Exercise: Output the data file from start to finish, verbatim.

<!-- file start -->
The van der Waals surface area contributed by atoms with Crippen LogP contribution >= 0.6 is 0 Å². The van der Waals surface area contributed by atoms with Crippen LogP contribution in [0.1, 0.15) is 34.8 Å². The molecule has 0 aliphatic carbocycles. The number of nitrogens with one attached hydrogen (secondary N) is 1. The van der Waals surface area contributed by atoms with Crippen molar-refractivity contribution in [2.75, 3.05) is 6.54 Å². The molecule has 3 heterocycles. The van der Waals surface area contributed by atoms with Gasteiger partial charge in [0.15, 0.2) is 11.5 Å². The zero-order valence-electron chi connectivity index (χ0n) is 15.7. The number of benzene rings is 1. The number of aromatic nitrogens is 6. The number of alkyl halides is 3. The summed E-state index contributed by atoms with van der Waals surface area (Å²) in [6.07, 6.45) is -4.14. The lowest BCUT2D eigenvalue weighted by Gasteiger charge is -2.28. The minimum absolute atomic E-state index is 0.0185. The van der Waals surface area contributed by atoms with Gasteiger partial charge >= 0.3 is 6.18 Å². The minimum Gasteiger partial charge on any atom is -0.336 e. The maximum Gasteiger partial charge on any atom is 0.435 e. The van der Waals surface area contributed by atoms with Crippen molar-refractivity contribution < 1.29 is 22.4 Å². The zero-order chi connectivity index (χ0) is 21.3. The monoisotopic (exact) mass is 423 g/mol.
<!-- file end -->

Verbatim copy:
The van der Waals surface area contributed by atoms with Crippen LogP contribution >= 0.6 is 0 Å². The van der Waals surface area contributed by atoms with Crippen LogP contribution in [0.1, 0.15) is 34.8 Å². The molecule has 0 aliphatic carbocycles. The number of nitrogens with one attached hydrogen (secondary N) is 1. The van der Waals surface area contributed by atoms with Crippen molar-refractivity contribution in [2.75, 3.05) is 6.54 Å². The molecule has 3 heterocycles. The van der Waals surface area contributed by atoms with Gasteiger partial charge in [0.15, 0.2) is 11.5 Å². The zero-order valence-electron chi connectivity index (χ0n) is 15.7. The number of benzene rings is 1. The number of aromatic nitrogens is 6. The number of alkyl halides is 3. The summed E-state index contributed by atoms with van der Waals surface area (Å²) in [6.07, 6.45) is -4.14. The lowest BCUT2D eigenvalue weighted by Gasteiger charge is -2.28. The minimum absolute atomic E-state index is 0.0185. The van der Waals surface area contributed by atoms with Gasteiger partial charge >= 0.3 is 6.18 Å². The minimum Gasteiger partial charge on any atom is -0.336 e. The maximum Gasteiger partial charge on any atom is 0.435 e. The van der Waals surface area contributed by atoms with Crippen molar-refractivity contribution < 1.29 is 22.4 Å². The zero-order chi connectivity index (χ0) is 21.3. The monoisotopic (exact) mass is 423 g/mol.